From diesel to hydrogen to save 85% CO2 emissions
(sustainabilityenvironment.com) – Is there hydrogen in the future of today’s diesel engines? Scientists from the University of New South Wales, Australia, are working on this possibility. Here, a team of engineers, led by Professor Shawn Kook, has spent the last 18 months developing a hybrid dual-fuel system with which to retrofit diesel engines. And, as the article published on the article published in the International Journal of Hydrogen Energy shows, the result of the hydrogen diesel engine is for now more than satisfactory.
For a slice of the energy world, hydrogen is not only the carrier of decarbonization. It also embodies the ability to keep fossil-related infrastructure and facilities alive, making them available for ecological transition faster than newly developed technologies.
The word speed is also the key with which to read the work of Kook and colleagues. Researchers argue that any diesel engine could be upgraded with its hybrid system in a couple of months. “Being able to adapt existing diesel engines [to hydrogen] takes much less time than waiting for the development of completely new fuel cell systems that may not be commercially available on a larger scale for at least a decade“explains Professor Kook.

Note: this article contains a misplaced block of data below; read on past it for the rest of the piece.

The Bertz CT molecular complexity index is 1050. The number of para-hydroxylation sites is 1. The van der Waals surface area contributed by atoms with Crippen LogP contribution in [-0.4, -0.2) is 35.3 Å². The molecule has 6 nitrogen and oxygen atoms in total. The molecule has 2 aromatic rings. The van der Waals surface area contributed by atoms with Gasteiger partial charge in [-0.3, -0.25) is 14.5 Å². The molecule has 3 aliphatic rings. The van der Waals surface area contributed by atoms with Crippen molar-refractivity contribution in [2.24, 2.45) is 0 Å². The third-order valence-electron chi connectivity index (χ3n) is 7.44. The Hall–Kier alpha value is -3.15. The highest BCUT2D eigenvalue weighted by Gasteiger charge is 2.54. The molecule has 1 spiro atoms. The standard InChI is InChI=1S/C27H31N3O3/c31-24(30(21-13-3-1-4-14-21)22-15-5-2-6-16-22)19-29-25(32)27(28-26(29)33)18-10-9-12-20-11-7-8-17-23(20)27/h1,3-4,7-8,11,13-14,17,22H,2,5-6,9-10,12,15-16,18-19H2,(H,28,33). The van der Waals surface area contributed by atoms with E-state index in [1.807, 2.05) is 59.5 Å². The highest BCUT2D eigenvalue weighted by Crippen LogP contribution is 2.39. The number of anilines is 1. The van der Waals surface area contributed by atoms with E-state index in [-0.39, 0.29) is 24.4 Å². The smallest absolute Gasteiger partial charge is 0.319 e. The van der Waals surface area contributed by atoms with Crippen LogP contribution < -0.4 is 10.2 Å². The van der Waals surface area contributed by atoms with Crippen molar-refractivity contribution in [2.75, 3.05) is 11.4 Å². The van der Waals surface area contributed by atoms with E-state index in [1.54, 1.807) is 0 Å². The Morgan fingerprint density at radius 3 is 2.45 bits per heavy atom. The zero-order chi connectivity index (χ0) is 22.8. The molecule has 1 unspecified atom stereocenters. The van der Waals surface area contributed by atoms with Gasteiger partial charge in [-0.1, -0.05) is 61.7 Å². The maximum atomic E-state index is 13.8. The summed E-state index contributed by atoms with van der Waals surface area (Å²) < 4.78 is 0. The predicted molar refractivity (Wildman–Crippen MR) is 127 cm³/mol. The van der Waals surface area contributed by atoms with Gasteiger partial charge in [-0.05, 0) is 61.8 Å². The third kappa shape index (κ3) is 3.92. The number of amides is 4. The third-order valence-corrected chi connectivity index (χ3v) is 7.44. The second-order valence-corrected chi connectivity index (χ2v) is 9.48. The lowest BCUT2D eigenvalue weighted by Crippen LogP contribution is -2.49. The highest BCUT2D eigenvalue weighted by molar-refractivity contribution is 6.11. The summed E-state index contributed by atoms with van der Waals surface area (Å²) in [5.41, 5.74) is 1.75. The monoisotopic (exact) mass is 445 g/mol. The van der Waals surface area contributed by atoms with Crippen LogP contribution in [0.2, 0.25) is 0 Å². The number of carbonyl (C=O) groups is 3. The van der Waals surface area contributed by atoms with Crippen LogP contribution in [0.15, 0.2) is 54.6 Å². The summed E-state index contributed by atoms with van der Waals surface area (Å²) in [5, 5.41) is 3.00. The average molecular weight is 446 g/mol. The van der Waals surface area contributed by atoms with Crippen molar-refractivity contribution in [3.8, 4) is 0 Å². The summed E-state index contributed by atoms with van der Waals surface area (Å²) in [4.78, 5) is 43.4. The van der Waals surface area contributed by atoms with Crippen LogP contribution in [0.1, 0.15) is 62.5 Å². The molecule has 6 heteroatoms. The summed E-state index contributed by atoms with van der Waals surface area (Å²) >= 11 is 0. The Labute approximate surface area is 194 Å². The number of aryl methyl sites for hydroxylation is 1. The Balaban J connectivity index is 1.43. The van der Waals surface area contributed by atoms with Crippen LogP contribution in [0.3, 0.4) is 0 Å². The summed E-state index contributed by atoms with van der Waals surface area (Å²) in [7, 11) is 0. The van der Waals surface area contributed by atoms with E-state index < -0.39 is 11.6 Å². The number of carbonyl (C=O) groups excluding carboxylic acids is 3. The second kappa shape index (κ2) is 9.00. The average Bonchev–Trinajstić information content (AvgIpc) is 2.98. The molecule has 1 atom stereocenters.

How does the hydrogen diesel engine hybrid work?
Australian scientists kept the original diesel injection in the engine, but added a second hydrogen fuel system directly into the cylinder. And finding a way to solve one of the main problems related to this approach. “If you put hydrogen in the engine and let it mix, you will get an increase in emissions of nitrogen oxide (NOx), which is a significant cause of air pollution and acid rain,” the group leader stresses. But the team chose a “layered” approach that allowed for areas with different H2 concentrations.
The research makes room for diesel engines in the medium term, with the aim of reducing CO2 emissions immediately. The system can operate using up to 90% hydrogen as fuel and is able to reduce carbon emissions to about 90 g/kWh. That’s 85.9% less than the amount produced by conventional diesel engines. The strengths? To operate it does not require pure H2 (an essential condition for fuel cells) and offers 26% better efficiency than traditional single-cylinder engines. Scientists have already patented their invention and now hope to be able to market the new system in the next 12-24 months.